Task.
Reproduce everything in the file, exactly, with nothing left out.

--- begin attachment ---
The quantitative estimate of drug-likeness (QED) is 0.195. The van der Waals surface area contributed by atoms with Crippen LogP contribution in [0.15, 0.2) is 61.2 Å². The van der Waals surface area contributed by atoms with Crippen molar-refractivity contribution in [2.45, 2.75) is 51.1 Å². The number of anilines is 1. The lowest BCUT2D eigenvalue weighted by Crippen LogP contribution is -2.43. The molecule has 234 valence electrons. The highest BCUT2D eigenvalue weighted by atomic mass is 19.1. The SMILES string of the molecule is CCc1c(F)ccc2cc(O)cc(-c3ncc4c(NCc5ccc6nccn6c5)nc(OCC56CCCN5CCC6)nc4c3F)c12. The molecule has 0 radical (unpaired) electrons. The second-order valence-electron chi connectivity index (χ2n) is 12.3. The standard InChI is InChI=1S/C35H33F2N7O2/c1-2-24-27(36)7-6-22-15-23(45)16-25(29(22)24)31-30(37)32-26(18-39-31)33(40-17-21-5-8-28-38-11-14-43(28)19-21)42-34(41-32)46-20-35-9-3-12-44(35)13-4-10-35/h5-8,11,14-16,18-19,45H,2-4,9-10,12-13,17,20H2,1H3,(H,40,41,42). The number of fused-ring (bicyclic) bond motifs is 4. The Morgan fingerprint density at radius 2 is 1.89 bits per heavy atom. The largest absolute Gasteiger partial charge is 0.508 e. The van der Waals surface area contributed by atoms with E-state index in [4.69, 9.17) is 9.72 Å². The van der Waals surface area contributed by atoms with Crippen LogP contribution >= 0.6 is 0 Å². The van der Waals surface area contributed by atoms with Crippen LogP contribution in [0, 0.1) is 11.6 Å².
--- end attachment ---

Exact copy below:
The quantitative estimate of drug-likeness (QED) is 0.195. The van der Waals surface area contributed by atoms with Crippen LogP contribution in [0.15, 0.2) is 61.2 Å². The van der Waals surface area contributed by atoms with Crippen molar-refractivity contribution in [2.45, 2.75) is 51.1 Å². The number of anilines is 1. The lowest BCUT2D eigenvalue weighted by Crippen LogP contribution is -2.43. The molecule has 234 valence electrons. The highest BCUT2D eigenvalue weighted by atomic mass is 19.1. The SMILES string of the molecule is CCc1c(F)ccc2cc(O)cc(-c3ncc4c(NCc5ccc6nccn6c5)nc(OCC56CCCN5CCC6)nc4c3F)c12. The molecule has 0 radical (unpaired) electrons. The second-order valence-electron chi connectivity index (χ2n) is 12.3. The standard InChI is InChI=1S/C35H33F2N7O2/c1-2-24-27(36)7-6-22-15-23(45)16-25(29(22)24)31-30(37)32-26(18-39-31)33(40-17-21-5-8-28-38-11-14-43(28)19-21)42-34(41-32)46-20-35-9-3-12-44(35)13-4-10-35/h5-8,11,14-16,18-19,45H,2-4,9-10,12-13,17,20H2,1H3,(H,40,41,42). The number of fused-ring (bicyclic) bond motifs is 4. The Morgan fingerprint density at radius 2 is 1.89 bits per heavy atom. The largest absolute Gasteiger partial charge is 0.508 e. The van der Waals surface area contributed by atoms with E-state index in [4.69, 9.17) is 9.72 Å². The van der Waals surface area contributed by atoms with Crippen LogP contribution >= 0.6 is 0 Å². The van der Waals surface area contributed by atoms with Crippen LogP contribution in [0, 0.1) is 11.6 Å².